Sarah Reimann: I’m also looking forward to finally seeing Mazaher. When I think of the last time magic manifested to me, I immediately think of seeing Lu Yang's DOKU the Self (2022) for the first time. We are showing the film, which offers a sort of multi-sensory intoxication, as part of the festival on our digital stage, HAU4. Lu Yang has created a non-binary avatar of himself, continuing his preoccupation with the digitalization of the human body and new subjectivities. The avatar bears the artist’s facial features and lives in a world strongly influenced by Buddhist ideas and symbols. At one point in the film, the scenery changes from a dystopian and dark city with an avatar whose movements are trapped in space, to a brightly-glowing natural landscape in which the avatar has become a light-footed being who can glide over the water. In just a few seconds, my own physical and emotional state changed completely. In a very impressive way, DOKU the Self made me experience the way in which the film’s shifting energy through images and sound is transferred from the screen to the body. That felt like magic manifesting through digitality.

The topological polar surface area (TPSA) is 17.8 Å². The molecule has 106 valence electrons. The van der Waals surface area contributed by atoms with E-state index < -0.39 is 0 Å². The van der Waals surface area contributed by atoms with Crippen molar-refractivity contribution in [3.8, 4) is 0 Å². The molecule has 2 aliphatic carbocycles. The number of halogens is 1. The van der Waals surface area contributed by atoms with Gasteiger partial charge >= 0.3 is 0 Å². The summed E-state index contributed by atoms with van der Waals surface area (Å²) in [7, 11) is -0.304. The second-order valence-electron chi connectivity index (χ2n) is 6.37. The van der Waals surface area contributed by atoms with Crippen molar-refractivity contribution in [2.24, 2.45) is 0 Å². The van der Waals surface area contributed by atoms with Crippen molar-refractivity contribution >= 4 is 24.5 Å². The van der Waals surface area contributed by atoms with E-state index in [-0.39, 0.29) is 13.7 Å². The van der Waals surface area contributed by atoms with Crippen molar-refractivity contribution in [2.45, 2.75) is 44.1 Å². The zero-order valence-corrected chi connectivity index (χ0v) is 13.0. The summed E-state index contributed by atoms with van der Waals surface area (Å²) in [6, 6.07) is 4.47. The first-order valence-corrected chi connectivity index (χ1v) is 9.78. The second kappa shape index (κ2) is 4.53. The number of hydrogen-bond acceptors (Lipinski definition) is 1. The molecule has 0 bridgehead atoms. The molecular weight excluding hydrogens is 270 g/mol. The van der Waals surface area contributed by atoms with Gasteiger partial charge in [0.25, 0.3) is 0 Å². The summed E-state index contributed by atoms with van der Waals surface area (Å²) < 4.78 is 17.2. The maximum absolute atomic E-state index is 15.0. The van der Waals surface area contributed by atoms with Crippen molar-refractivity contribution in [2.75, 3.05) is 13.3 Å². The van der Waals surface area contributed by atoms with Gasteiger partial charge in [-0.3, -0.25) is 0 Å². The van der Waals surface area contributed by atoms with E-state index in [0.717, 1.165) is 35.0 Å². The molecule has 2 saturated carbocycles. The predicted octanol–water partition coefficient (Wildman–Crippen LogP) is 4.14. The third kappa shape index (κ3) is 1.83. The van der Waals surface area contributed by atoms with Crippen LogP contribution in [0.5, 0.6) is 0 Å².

Throughout history, the wielder of magical powers is always an extraordinary individual, someone who is feared or anointed by their community. How do spirits, Jinns, and avatars foster a diffused and community-based understanding of magic?

PP: Indeed, magical powers have been strongly individualized historically, as is evident in the historic political campaign to eradicate magic—the witch hunt. Ultimately, the collective turned against a large number of individuals. At the time, resisting the maxim of rationalizations was seen as rebellious by the church and the state. Resisting capitalist isolation, in which everyone competes, rather than cooperates, is similarly subversive today. With that in mind, magic can be found in the arts; in each well-made stage production that creates a collective experience and a feeling of togetherness. We hope that Spirits, Jinns & Avatars will achieve that.